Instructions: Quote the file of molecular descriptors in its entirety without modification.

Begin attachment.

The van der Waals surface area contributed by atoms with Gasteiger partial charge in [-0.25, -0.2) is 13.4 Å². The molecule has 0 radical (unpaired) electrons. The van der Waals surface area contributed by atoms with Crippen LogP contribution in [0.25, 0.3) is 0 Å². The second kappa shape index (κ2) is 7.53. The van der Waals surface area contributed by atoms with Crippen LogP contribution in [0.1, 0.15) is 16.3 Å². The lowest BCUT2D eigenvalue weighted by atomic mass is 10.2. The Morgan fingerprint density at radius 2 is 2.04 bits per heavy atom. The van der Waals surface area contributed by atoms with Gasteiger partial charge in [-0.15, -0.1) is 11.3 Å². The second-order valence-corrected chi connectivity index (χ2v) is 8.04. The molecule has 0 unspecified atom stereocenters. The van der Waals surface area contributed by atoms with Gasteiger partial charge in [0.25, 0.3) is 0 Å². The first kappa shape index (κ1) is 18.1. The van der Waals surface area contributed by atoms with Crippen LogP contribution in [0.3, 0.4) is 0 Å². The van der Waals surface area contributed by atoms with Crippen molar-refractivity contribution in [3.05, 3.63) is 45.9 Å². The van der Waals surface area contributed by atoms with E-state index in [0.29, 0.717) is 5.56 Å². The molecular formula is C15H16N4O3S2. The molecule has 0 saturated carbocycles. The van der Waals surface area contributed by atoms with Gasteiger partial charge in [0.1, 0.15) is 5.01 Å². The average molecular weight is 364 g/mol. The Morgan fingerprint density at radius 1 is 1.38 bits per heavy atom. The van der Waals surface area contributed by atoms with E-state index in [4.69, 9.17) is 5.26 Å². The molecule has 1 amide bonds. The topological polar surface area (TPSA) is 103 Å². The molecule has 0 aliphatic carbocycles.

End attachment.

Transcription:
The van der Waals surface area contributed by atoms with Gasteiger partial charge in [-0.25, -0.2) is 13.4 Å². The molecule has 0 radical (unpaired) electrons. The van der Waals surface area contributed by atoms with Crippen LogP contribution in [0.25, 0.3) is 0 Å². The second kappa shape index (κ2) is 7.53. The van der Waals surface area contributed by atoms with Crippen LogP contribution in [0.1, 0.15) is 16.3 Å². The lowest BCUT2D eigenvalue weighted by atomic mass is 10.2. The Morgan fingerprint density at radius 2 is 2.04 bits per heavy atom. The van der Waals surface area contributed by atoms with Gasteiger partial charge in [-0.15, -0.1) is 11.3 Å². The second-order valence-corrected chi connectivity index (χ2v) is 8.04. The molecule has 0 unspecified atom stereocenters. The van der Waals surface area contributed by atoms with Gasteiger partial charge in [0.25, 0.3) is 0 Å². The first kappa shape index (κ1) is 18.1. The van der Waals surface area contributed by atoms with Crippen LogP contribution in [0.3, 0.4) is 0 Å². The van der Waals surface area contributed by atoms with Crippen molar-refractivity contribution in [3.05, 3.63) is 45.9 Å². The van der Waals surface area contributed by atoms with E-state index in [0.29, 0.717) is 5.56 Å². The molecular formula is C15H16N4O3S2. The molecule has 0 saturated carbocycles. The van der Waals surface area contributed by atoms with Gasteiger partial charge in [0.1, 0.15) is 5.01 Å². The average molecular weight is 364 g/mol. The Morgan fingerprint density at radius 1 is 1.38 bits per heavy atom. The van der Waals surface area contributed by atoms with E-state index in [4.69, 9.17) is 5.26 Å². The molecule has 1 amide bonds. The topological polar surface area (TPSA) is 103 Å². The molecule has 0 aliphatic carbocycles.